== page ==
What’s really in that sweetener?

 

Artificial-sweetener
I have a teensy weensy obsession with coffee (as if you didn’t already know that from posts like this one and this one).

I also prefer that my coffee taste like a candy bar, so I tend to load it up with flavored creamers and fake sugar. Naughty. Although I do consider myself a bit of a health nut, I just can’t seem to break this habit and switch to black coffee. Bitter… icky…boring…ugh. Can’t do it.

My little cancer packet of choice has always been Sweet ‘N Low, as it tends to be the sweetest of the many brands in the “fake sugar” category. I wanted to fully understand my addiction, so I did a little research on the various artificial sweeteners and their effects.

  • The artificial sweetener in Sweet ‘N low is saccharine, which is an organic molecule created out of petroleum (whoa) and introduced in the early 20th century. In the ‘70’s, animal studies found that it caused cancer in several organs and a warning was added to the label. This warning has since been removed but the stigma remains that saccharine is not completely safe for consumption.
  • If you’re more of a NutraSweet or Equal fan, your artificial sweetener of choice is Aspartame, which is a combination of phenylalanine and aspartic acid with methanol (2 amino acids). The FDA has done a number of safety evaluations of Aspartame, and reports have come back free and clear. However, other studies have shown that this sweetener may be an “excitotoxin”, like MSG, which can cause brain damage.
  • Splenda, which is made from Sucralose, may seem to be the least offensive of these first 3 little artificial devils. Sucralose is essentially sugar which has been chemically refined so that our bodies are unable to metabolize it. Thus, it’s calorie-free. Sucralose is also 600 (!) times sweeter than regular sugar.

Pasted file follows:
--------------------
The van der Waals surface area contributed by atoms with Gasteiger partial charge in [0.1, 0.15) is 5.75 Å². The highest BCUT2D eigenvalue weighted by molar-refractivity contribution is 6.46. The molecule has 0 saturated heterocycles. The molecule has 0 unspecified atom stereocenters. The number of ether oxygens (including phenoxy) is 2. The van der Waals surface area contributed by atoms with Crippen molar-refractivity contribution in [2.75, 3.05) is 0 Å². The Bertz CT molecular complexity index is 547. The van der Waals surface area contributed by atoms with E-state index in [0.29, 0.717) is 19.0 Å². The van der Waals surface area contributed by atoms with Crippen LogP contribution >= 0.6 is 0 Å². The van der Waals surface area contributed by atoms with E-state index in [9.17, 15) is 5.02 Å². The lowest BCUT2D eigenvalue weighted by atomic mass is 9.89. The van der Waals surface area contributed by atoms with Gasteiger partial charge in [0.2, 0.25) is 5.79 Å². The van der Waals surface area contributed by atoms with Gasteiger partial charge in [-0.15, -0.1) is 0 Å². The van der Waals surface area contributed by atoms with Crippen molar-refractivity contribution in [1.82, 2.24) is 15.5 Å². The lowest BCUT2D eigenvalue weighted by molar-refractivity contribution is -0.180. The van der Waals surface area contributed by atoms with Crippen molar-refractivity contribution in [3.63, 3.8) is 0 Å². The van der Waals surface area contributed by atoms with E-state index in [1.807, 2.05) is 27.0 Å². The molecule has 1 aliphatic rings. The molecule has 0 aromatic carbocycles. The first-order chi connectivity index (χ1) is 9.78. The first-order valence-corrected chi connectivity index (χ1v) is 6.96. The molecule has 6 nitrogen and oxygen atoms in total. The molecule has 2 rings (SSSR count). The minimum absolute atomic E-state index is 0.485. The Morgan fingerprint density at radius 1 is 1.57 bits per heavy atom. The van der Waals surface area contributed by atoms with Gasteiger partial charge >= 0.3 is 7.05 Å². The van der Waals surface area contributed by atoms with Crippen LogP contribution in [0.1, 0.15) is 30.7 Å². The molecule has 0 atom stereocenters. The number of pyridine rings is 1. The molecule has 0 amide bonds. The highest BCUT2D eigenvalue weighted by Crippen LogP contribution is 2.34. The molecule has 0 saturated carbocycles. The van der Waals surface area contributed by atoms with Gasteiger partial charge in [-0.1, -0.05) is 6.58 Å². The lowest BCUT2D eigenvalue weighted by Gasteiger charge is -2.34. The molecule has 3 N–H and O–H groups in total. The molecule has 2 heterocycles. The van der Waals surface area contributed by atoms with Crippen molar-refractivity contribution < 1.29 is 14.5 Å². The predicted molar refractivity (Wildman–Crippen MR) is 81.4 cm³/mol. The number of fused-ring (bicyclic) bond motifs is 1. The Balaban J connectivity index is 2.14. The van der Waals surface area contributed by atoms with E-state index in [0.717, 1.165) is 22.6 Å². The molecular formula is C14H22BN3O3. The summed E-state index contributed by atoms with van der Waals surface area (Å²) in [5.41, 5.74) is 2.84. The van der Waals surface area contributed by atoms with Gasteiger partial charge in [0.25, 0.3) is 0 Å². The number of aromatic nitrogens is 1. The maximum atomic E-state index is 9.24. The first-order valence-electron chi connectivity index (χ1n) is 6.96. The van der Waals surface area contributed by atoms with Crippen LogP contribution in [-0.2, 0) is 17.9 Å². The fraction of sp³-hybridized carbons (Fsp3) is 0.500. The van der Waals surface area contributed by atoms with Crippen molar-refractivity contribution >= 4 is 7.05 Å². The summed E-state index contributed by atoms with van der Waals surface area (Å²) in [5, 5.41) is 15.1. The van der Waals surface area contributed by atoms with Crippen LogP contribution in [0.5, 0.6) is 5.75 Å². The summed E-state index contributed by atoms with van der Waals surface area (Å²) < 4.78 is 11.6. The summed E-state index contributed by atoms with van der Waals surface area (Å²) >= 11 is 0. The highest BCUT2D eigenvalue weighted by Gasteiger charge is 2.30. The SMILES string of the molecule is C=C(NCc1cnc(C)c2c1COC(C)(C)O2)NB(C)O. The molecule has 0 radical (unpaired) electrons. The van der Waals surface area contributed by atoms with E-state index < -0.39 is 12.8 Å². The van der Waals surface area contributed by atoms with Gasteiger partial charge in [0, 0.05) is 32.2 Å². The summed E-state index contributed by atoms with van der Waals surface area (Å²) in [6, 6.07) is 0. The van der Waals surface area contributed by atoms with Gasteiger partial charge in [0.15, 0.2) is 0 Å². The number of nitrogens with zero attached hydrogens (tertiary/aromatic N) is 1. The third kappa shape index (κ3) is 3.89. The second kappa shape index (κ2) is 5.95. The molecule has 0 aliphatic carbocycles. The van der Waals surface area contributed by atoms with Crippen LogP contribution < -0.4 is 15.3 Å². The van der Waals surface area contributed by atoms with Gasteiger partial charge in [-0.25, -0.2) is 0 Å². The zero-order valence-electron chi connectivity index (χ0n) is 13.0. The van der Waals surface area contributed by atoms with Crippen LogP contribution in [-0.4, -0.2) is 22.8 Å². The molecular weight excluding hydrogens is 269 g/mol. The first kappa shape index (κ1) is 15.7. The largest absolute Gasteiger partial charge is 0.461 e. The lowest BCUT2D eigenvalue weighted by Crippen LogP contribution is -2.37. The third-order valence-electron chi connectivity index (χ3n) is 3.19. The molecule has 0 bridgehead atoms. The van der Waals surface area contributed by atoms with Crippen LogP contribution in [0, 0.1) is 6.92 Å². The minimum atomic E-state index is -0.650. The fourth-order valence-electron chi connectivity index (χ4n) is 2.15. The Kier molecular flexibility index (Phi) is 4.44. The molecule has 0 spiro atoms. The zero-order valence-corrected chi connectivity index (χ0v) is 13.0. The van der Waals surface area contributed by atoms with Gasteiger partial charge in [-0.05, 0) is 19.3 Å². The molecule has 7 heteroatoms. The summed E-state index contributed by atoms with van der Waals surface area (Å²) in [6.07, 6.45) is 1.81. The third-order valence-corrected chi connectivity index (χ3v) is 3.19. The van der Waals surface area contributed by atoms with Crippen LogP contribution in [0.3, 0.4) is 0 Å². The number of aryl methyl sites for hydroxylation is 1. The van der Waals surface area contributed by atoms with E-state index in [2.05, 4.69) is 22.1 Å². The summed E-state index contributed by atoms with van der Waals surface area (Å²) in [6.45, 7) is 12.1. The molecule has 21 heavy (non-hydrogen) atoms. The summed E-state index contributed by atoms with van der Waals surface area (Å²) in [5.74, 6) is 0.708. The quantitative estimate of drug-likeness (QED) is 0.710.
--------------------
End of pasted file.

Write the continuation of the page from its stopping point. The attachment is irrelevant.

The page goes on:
• Finally, there’s stevia, which is a calorie free, herb-based sweetener. There’s nothing artificial about it, which immediately gives it a vote up in my book. A number of brands have popped up, including Truvia, Pure Via, Sweet Leaf, Steviva, etc. Stevia is safe for diabetics – it will not spike your insulin levels.

 

One tidbit I was already familiar with is the fact that many artificial sweeteners “trick” your body into thinking it’s getting sugar. According to MaximizedLiving.com, fatty tissues can perceive sweetness, and although artificial sweeteners have no calories, they can cause your metabolism to slow. This tricks your brain into eating even more calories, which will then be stored as fat. So that mid-afternoon Diet Coke may not be so harmless after all.

 

The Verdict

Reading up on the various types of artificial sweeteners was a real eye-opener form me. Ideally, we would be able to appreciate our coffee, tea, and baked goods without the aid of sugar or other sweeteners (right!). Unfortunately for many of us, the sweetness is what makes these foods and beverages enjoyable. That tasty morning coffee is one of my favorite reasons to get out of bed in the morning 🙂

For me, it comes down to choosing the lesser of several “evils”. Given the many studies that have pronounced saccharine and aspartame unsafe, I decided to switch my daily sweetener to Stevia (or more specifically, Truvia brand). However, it’s important to read the labels carefully. Many brands contain additives (even Truvia is blended with erythritol – a sugar alcohol). If you’ve just gotta sweeten, pure Stevia would be ideal, along with other natural, unprocessed sweeteners such as honey and agave nectar. I do feel better knowing that the first thing I put in my body every morning is not chemically processed. See ya later, Sweet ‘N Low.

 

What’s your favorite sweetener? 

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Categories: Miscellaneous Musings, More Eats | Tags: , , , | 2 Comments

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2 thoughts on “What’s really in that sweetener?

  1. Stu

    Sis-in-law: as someone who drinks his coffee black, maybe try one of the higher-end places in the metro (Peace, Dogwood, Kopplin’s). They really bring out the flavor of plain old black coffee, and that might help you make the switch.

  2. Ashley

    Thanks Stu. I notice that when I’m drinking a very high quality brew, I naturally tend to add less creamer and sweetener. Not quite ready to go to the dark side yet though 🙂

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